There was a minor shock send through college basketball earlier this week, when Jaelin Llewellyn committed to Princeton for the fall of 2018. Llewelyn, a 6’2” point guard from Canada attending the Virginia Episcopal School, is a four-star recruit that chose the Tigers over Virginia, Purdue, Northwestern, Clemson, Minnesota, Stanford, Georgetown, Georgia Tech, Wake Forest, George Washington, Creighton, Rhode Island, UNLV, and conference rival Harvard.
Last week, Andrew Slater of 247 Sports reported that Yale rising senior Makai Mason will attend Baylor University in the fall of 2018 as a graduate transfer. The 2015-16 first-team All-Ivy guard missed all of last season due to a foot injury suffered in a preseason scrimmage against Boston University. Mason, who was recently named the Yale captain for the upcoming season, averaged 16.0 points, 3.8 assists, and 32.7 minutes of playing time per game in his sophomore campaign.
Mason declared for the 2016 NBA Draft, but withdrew his name a few days after the combine. Since he did not choose an agent, he returned to Yale and retained his last two years of eligibility. After his first-semester injury, Mason decided to continue his studies at Yale instead of taking a leave of absence, as opposed to Alex Rosenberg at Columbia or Siyani Chambers at Harvard. By staying in school, Mason will earn his degree in the spring of 2018 and retain one year of athletic eligibility. Since the Ivy League does not allow graduate students to participate, he is free to play his last season at any institution the following season. That freedom has been exercised over the last few years by Cornell’s Shonn Miller (Connecticut), Penn’s Tony Hicks (Louisville), Harvard’s Patrick Steeves (George Washington), Dartmouth’s Alex Mitola (George Washington) and Brown’s Rafael Maia (Pittsburgh). Recently, two graduating All-Ivy Princeton players, Hans Brase (Iowa State) and Henry Caruso (Santa Clara), have added their names to this ever-growing list.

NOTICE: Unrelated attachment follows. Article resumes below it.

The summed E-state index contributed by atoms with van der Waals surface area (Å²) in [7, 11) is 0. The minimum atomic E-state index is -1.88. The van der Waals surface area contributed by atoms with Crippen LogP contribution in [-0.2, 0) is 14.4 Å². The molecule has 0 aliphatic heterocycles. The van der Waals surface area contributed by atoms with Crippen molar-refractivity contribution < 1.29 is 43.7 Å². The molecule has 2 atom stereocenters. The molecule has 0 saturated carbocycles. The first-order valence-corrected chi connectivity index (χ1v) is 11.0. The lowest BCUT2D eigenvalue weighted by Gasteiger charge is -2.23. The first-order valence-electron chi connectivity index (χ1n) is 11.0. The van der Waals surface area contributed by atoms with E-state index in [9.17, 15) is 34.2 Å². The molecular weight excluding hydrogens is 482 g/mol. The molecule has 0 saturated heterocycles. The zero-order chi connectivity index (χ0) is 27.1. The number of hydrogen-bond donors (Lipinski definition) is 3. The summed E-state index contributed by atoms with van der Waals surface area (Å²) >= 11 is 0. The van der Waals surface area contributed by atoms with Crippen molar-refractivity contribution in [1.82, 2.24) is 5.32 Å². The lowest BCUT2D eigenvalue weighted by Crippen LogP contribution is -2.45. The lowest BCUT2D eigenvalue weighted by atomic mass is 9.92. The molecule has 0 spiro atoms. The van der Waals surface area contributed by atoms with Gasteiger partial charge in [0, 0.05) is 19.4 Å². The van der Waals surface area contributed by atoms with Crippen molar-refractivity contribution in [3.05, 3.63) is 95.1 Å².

Makai Mason made a name for himself on a national level by posting 31 points in a NCAA Tournament Round of 64 win over Baylor in 2016, Yale’s first-ever win in the Big Dance.
Now Mason has decided that if you can beat ’em, join ’em.
Several sources announced Thursday that Mason would join Baylor as a graduate transfer in the 2018-19 season following one more season at Yale in 2017-18.
Mason was a standout during Yale’s NCAA Tournament run in 2016 but was injured in a scrimmage in November, reportedly needing to undergo surgery to repair his foot. Yale bowed out to Duke in the Round of 32 in the 2016 NCAA Tournament.
After years of debating and voting on the efficacy of an Ivy League Tournament, the first one is in the books.
And it certainly has engendered much discussion amongst the Ivy faithful, given its prominence on the ESPN family of networks this past weekend (ESPNU for the semifinals and ESPN2 for the final).